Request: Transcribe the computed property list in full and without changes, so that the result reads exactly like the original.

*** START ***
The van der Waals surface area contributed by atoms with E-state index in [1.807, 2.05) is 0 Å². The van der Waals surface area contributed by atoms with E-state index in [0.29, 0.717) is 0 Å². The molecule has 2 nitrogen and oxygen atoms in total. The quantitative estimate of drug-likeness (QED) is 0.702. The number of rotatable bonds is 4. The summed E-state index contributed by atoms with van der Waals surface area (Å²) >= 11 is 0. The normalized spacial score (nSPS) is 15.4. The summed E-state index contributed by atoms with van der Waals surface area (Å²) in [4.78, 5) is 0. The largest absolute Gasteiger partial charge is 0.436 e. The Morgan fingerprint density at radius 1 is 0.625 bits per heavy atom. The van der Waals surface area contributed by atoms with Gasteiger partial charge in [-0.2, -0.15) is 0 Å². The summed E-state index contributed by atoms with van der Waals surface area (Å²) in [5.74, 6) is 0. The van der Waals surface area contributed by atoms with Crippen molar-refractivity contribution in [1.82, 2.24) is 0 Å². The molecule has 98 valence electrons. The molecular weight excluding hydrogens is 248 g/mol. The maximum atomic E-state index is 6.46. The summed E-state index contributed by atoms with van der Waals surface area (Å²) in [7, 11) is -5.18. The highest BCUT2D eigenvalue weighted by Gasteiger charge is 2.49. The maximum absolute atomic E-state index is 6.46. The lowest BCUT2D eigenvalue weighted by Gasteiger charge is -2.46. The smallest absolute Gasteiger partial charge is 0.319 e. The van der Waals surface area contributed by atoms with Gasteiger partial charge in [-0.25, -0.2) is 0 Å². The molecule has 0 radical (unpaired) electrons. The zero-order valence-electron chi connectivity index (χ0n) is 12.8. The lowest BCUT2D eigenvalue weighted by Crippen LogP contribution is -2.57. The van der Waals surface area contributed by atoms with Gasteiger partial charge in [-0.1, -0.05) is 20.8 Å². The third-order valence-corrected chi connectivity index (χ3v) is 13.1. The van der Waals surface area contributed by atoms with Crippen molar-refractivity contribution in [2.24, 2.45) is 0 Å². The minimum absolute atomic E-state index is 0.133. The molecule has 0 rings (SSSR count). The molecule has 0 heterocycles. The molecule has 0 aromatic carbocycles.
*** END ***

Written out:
The van der Waals surface area contributed by atoms with E-state index in [1.807, 2.05) is 0 Å². The van der Waals surface area contributed by atoms with E-state index in [0.29, 0.717) is 0 Å². The molecule has 2 nitrogen and oxygen atoms in total. The quantitative estimate of drug-likeness (QED) is 0.702. The number of rotatable bonds is 4. The summed E-state index contributed by atoms with van der Waals surface area (Å²) >= 11 is 0. The normalized spacial score (nSPS) is 15.4. The summed E-state index contributed by atoms with van der Waals surface area (Å²) in [4.78, 5) is 0. The largest absolute Gasteiger partial charge is 0.436 e. The Morgan fingerprint density at radius 1 is 0.625 bits per heavy atom. The van der Waals surface area contributed by atoms with Gasteiger partial charge in [-0.2, -0.15) is 0 Å². The summed E-state index contributed by atoms with van der Waals surface area (Å²) in [5.74, 6) is 0. The van der Waals surface area contributed by atoms with Crippen molar-refractivity contribution in [1.82, 2.24) is 0 Å². The molecule has 98 valence electrons. The molecular weight excluding hydrogens is 248 g/mol. The maximum atomic E-state index is 6.46. The summed E-state index contributed by atoms with van der Waals surface area (Å²) in [7, 11) is -5.18. The highest BCUT2D eigenvalue weighted by Gasteiger charge is 2.49. The maximum absolute atomic E-state index is 6.46. The lowest BCUT2D eigenvalue weighted by Gasteiger charge is -2.46. The smallest absolute Gasteiger partial charge is 0.319 e. The van der Waals surface area contributed by atoms with Gasteiger partial charge in [-0.25, -0.2) is 0 Å². The molecule has 0 radical (unpaired) electrons. The zero-order valence-electron chi connectivity index (χ0n) is 12.8. The lowest BCUT2D eigenvalue weighted by Crippen LogP contribution is -2.57. The van der Waals surface area contributed by atoms with Gasteiger partial charge in [-0.1, -0.05) is 20.8 Å². The third-order valence-corrected chi connectivity index (χ3v) is 13.1. The van der Waals surface area contributed by atoms with Crippen molar-refractivity contribution in [2.24, 2.45) is 0 Å². The minimum absolute atomic E-state index is 0.133. The molecule has 0 rings (SSSR count). The molecule has 0 heterocycles. The molecule has 0 aromatic carbocycles.